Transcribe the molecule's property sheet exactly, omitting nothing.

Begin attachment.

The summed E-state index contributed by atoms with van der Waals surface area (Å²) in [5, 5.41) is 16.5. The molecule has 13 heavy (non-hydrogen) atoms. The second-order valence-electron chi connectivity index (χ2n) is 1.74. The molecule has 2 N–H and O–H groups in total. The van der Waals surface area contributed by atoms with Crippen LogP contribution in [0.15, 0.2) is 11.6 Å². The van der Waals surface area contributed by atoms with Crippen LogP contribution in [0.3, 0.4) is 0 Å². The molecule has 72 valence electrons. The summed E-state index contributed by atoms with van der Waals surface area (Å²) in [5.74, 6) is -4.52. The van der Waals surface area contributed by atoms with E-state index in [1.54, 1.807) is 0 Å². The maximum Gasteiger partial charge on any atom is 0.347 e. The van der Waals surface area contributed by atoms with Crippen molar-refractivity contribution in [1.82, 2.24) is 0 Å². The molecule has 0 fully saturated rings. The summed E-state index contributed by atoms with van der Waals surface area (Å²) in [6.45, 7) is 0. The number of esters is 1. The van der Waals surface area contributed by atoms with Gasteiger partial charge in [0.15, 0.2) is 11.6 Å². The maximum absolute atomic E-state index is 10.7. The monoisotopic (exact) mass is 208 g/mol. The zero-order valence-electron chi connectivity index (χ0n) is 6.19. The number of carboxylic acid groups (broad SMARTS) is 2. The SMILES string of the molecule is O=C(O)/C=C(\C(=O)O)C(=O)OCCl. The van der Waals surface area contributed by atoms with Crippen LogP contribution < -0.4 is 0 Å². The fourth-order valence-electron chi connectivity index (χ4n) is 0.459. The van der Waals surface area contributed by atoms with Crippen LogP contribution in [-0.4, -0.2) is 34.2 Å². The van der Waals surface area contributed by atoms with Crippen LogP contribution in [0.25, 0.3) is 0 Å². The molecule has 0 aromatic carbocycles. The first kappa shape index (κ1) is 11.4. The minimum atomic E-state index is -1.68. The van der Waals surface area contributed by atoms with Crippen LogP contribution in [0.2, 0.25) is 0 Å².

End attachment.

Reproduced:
The summed E-state index contributed by atoms with van der Waals surface area (Å²) in [5, 5.41) is 16.5. The molecule has 13 heavy (non-hydrogen) atoms. The second-order valence-electron chi connectivity index (χ2n) is 1.74. The molecule has 2 N–H and O–H groups in total. The van der Waals surface area contributed by atoms with Crippen LogP contribution in [0.15, 0.2) is 11.6 Å². The van der Waals surface area contributed by atoms with Crippen LogP contribution in [0.3, 0.4) is 0 Å². The molecule has 72 valence electrons. The summed E-state index contributed by atoms with van der Waals surface area (Å²) in [5.74, 6) is -4.52. The van der Waals surface area contributed by atoms with E-state index in [1.54, 1.807) is 0 Å². The maximum Gasteiger partial charge on any atom is 0.347 e. The van der Waals surface area contributed by atoms with Crippen molar-refractivity contribution in [1.82, 2.24) is 0 Å². The molecule has 0 fully saturated rings. The summed E-state index contributed by atoms with van der Waals surface area (Å²) in [6.45, 7) is 0. The number of esters is 1. The van der Waals surface area contributed by atoms with Gasteiger partial charge in [0.15, 0.2) is 11.6 Å². The maximum absolute atomic E-state index is 10.7. The monoisotopic (exact) mass is 208 g/mol. The zero-order valence-electron chi connectivity index (χ0n) is 6.19. The number of carboxylic acid groups (broad SMARTS) is 2. The SMILES string of the molecule is O=C(O)/C=C(\C(=O)O)C(=O)OCCl. The van der Waals surface area contributed by atoms with Crippen LogP contribution < -0.4 is 0 Å². The fourth-order valence-electron chi connectivity index (χ4n) is 0.459. The van der Waals surface area contributed by atoms with Crippen LogP contribution in [-0.4, -0.2) is 34.2 Å². The van der Waals surface area contributed by atoms with Crippen LogP contribution in [0.25, 0.3) is 0 Å². The molecule has 0 aromatic carbocycles. The first kappa shape index (κ1) is 11.4. The minimum atomic E-state index is -1.68. The van der Waals surface area contributed by atoms with Crippen LogP contribution in [0.2, 0.25) is 0 Å².